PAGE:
WAFF 48 investigates pet food problems - WAFF-TV: News, Weather and Sports for Huntsville, AL

WAFF 48 investigates pet food problems

(WAFF) - Meet Hudson, Michelle Cleveland's one-year-old airedale terrier. He's as healthy as can be. He eats regular dog food. He's never had a problem. A while back, though, one of her friend's dogs had a big problem. 

"The dog went into kidney failure," said Cleveland. "The dog lived, but she still has health issues."

That dog contracted salmonella from a popular national brand of pet food, and the FDA issued a recall because of the risk.

"But I've never had any other friends talk about their dogs being contaminated with any other food or anything like that," said Cleveland.

Which is why she was a little surprised when we mentioned a report in Food Safety News on a test that found 11 of 12 pet food varieties were contaminated. It caught our eye, so we took that report to Dr. Josh Herring, a food science specialist at Alabama A&M. 

His take?

"It's scary," said Herring. "It automatically goes and brings it out to the forefront of 'Hey, you might be feeding your pet something they should not get.'" But is that really the case?

The Association for Truth In Pet Food organized the project, paid for by 240 pet owners who put up the money through a fundraising website.
On their website, they show their 52-page report, highlighting mycotoxins. And in their summary, they point out serious risks to pets and people, even bacteria linked to human illness and death. But Doctor Herring isn't buying it.

"I would believe this is sensationalism," said Herring. "This is building on hype."

Did they find bacteria? Yes, but Herring says you have to put that bacteria into perspective, something the results don't.

"If these pet food companies had found the E. coli strains, if they had found salmonella, if they had found listeria, if they had found levels of mercury, then it would be a concern for me because those are the big players," said Herring.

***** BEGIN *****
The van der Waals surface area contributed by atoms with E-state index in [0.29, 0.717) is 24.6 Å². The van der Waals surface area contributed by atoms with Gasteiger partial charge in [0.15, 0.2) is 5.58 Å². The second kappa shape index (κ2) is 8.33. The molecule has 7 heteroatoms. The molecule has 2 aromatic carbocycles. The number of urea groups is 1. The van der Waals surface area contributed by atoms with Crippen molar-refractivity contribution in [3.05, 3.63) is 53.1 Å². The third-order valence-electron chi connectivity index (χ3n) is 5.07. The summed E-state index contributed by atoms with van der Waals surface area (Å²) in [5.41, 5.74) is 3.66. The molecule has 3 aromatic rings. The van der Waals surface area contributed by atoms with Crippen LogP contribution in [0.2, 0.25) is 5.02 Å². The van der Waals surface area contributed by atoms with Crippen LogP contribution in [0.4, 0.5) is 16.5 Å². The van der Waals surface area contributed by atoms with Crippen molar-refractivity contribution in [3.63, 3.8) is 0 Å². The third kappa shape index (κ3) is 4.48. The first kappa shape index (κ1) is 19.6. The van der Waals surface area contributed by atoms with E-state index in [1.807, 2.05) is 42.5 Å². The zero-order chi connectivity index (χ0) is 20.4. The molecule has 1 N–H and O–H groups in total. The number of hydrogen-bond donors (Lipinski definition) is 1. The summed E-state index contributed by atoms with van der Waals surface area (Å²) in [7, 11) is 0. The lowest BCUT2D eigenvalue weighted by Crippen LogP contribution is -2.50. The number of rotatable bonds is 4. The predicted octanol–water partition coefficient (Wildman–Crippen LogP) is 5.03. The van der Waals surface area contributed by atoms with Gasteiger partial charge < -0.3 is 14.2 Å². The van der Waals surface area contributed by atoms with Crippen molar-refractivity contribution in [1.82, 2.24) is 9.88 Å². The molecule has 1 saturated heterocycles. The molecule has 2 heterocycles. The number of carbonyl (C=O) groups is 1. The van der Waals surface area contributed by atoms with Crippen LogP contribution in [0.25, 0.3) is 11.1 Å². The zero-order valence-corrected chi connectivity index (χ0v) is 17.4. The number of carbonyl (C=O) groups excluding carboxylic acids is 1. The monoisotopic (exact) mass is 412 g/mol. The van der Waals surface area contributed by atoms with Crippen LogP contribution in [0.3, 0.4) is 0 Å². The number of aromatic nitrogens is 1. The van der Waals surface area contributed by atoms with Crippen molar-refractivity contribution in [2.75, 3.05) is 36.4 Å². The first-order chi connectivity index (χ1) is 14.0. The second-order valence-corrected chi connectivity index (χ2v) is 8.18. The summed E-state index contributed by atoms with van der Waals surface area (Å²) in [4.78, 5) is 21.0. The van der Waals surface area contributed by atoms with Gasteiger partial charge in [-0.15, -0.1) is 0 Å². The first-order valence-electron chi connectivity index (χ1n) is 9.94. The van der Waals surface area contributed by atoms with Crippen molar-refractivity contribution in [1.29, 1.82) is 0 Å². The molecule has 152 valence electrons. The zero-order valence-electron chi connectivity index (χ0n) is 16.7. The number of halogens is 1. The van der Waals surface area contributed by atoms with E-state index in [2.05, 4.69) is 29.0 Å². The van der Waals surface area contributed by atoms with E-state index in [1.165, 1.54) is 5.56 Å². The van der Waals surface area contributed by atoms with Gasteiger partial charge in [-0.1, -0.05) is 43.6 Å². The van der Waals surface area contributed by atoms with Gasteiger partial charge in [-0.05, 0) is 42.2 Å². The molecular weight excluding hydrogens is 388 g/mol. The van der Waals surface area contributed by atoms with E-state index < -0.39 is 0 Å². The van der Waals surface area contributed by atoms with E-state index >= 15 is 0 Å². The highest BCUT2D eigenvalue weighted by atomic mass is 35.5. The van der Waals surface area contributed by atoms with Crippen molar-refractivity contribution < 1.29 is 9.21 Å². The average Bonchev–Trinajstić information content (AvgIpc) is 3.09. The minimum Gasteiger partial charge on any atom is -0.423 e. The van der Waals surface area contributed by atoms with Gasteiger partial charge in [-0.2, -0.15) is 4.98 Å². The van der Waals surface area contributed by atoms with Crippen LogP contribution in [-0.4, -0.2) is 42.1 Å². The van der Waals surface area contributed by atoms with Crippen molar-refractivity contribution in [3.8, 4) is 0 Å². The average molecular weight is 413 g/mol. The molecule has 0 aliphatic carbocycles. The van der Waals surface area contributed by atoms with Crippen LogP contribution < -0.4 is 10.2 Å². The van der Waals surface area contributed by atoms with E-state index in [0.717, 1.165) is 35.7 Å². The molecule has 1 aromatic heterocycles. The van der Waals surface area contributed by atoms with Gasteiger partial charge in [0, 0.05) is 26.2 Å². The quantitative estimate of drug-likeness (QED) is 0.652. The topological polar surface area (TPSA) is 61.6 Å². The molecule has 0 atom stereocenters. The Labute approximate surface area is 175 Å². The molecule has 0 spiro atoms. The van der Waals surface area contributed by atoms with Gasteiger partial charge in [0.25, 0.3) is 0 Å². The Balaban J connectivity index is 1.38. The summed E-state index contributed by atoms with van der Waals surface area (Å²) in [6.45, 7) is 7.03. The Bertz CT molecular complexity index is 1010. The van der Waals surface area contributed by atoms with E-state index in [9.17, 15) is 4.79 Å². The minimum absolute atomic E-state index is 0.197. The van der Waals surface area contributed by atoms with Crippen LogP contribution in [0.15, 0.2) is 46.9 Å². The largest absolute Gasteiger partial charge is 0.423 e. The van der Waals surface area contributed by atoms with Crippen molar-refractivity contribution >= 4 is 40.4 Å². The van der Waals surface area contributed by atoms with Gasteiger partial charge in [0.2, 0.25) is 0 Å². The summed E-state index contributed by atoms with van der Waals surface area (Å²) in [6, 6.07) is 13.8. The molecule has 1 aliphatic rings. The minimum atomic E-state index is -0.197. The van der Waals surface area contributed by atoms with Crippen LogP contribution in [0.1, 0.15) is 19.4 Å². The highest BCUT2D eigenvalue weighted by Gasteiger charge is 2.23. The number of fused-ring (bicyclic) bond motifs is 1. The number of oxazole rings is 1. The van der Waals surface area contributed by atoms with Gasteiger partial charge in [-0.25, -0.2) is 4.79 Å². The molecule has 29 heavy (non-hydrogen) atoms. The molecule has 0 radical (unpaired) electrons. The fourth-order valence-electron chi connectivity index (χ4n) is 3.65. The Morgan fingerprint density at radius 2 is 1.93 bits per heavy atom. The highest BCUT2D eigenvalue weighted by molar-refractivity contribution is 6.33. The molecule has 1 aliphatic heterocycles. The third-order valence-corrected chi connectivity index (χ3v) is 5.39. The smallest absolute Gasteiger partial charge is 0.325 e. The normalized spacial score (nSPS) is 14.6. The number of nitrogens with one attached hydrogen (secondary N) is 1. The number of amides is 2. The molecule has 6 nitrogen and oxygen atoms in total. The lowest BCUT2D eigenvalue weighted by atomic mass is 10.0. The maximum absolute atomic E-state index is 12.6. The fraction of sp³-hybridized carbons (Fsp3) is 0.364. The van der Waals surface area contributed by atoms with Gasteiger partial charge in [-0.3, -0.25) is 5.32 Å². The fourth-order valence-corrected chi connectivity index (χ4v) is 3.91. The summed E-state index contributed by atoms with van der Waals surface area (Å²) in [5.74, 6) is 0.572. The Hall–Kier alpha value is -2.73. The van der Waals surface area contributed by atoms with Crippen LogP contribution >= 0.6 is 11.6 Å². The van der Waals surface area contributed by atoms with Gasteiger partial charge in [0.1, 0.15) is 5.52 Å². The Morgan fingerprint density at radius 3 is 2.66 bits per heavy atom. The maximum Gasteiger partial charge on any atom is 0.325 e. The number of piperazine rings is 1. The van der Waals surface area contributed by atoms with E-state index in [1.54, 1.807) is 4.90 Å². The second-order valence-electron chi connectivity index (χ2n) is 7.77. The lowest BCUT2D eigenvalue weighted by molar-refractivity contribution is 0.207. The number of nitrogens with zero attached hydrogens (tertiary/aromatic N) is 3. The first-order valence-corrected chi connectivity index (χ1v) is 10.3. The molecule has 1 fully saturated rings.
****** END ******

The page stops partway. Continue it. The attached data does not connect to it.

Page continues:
They didn't, but what about all those mycotoxins? They sound serious.

"The truth is if you've ever eaten a peanut, opened the shell, you've probably eaten some aflatoxin or mycotoxins," said Dr. Jan Strother, a veterinarian in Hartselle. 

We had her review the findings. She had the same reservations Dr. Herring had.

"Mycotoxins are only dangerous when they're very high, and that can be a problem," said Strother. "But her testing shows that all of the myctoxin levels were within acceptance from FDA."

WAFF contacted Susan Thixton, co-director of the Association For Truth In Pet Food. She refused to do an interview, but she did e-mail us to defend her findings, saying "Scientists want information to be presented as a study where all testing methods are provided. But our results were not for scientists, they were for pet owners. And for us pet owners, we just want to know results."

For Dr. Strother, though, results is the keyword. What she says you need to keep in mind is what's the cause of your pet's problems. It's probably not the pet food. More likely, it's obesity. It's one of the top two on her list. The other? Gum disease

"All of this disease around the gums also have bacteria, up underneath the gum," Strother said, lifting up the gum of a senior dog. "And because your gum is vascular, all of this bacteria underneath the gum also goes through your heart and your lungs, your kidney, your liver, everything."

Strother says that's what leads to more dogs and cats getting sick or suddenly dying.

"If you don't talk to your veterinarian and you don't get blood work, and you don't get checkup, you may be thinking that something is impacting your pet when it's something else," said Strother.

Click here for information on the issue from the American Veterinary Medical Association.

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